Classical Modern Philosophy introduces students to the key philosophers of the seventeenth and eighteenth centuries, and explores their most important works. Jeffrey Tlumak takes the reader on a chronological journey from Descartes to Kant, tracing the themes that run through the period and their interrelations. The main texts covered are: Descartes' Meditations on First Philosophy Spinoza's Ethics Locke's Essay Concerning Human Understanding Leibniz's Discourse on Metaphysics and Monadology Berkeley's A Treatise Concerning the Principles of Human Knowledge and Three Dialogues between Hylas and Philonous Hume's An Enquiry Concerning Human Understanding and Dialogues Concerning Natural Religion Kant's Critique of Pure Reason Classical Modern Philosophy is the ideal textbook to accompany a course in the history of modern philosophy, but each chapter can also be studied alone as an introduction to the featured philosopher or work. Jeffrey Tlumak outlines and assesses prominent interpretations of the texts, and surveys the legacy of each great thinker.
The Philosophy of Social Science: A Contemporary Introduction examines the perennial questions of philosophy by engaging with the empirical study of society. The book offers a comprehensive overview of debates in the field, with special attention to questions arising from new research programs in the social sciences. The text uses detailed examples of social scientific research to motivate and illustrate the philosophical discussion. Topics include the relationship of social policy to social science, interpretive research, action explanation, game theory, social scientific accounts of norms, joint intentionality, reductionism, causal modeling, case study research, and experimentation.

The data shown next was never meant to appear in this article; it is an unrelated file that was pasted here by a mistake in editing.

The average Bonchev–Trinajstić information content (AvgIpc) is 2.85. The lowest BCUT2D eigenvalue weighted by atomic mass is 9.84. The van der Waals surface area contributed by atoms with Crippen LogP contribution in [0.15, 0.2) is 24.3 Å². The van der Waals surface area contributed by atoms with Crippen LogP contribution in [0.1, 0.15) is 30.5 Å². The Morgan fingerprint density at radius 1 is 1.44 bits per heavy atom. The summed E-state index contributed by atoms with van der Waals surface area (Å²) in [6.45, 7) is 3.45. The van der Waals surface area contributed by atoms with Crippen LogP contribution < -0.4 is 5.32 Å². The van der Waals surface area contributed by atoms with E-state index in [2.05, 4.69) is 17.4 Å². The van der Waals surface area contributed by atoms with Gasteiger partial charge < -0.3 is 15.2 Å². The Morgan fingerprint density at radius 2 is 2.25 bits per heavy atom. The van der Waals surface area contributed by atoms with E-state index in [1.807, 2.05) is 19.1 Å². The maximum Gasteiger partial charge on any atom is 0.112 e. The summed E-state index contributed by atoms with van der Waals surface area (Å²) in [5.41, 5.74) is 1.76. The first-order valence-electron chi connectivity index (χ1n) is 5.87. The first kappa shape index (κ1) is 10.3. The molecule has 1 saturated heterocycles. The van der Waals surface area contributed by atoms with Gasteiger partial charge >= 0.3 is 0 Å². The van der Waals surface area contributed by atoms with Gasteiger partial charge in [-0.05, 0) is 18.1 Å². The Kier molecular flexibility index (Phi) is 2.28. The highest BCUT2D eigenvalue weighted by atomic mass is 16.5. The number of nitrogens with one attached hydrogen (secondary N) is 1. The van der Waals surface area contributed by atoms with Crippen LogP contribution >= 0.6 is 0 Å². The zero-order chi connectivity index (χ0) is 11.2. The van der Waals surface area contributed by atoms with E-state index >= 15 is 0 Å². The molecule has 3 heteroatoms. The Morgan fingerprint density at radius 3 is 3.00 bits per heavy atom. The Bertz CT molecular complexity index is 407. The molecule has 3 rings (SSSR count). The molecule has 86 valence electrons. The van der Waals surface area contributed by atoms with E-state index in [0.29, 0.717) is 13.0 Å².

Author: Michael McKenna, Derk Pereboom
As an advanced introduction to the challenging topic of free will, this book is designed for upper-level undergraduates interested in a comprehensive first-stop into the field’s issues and debates. It is written by two of the leading participants in those debates—a compatibilist on the issue of free will and determinism (Michael McKenna) and an incompatibilist (Derk Pereboom). These two authors achieve an admirable objectivity and clarity while still illuminating the field’s complexity and key advances. Each chapter is structured to work as one week’s primary reading in a course on free will, while more advanced courses can dip into the annotated further readings, suggested at the end of each chapter. A comprehensive bibliography as well as detailed subject and author indexes are included at the back of the book.
Philosophy of Science
Author: Alexander Rosenberg
Publisher: Psychology Press
Identifies the philosophical problems that science raises through an examination of questions about its nature, methods and justification. A valuable introduction for science and philosophy students alike.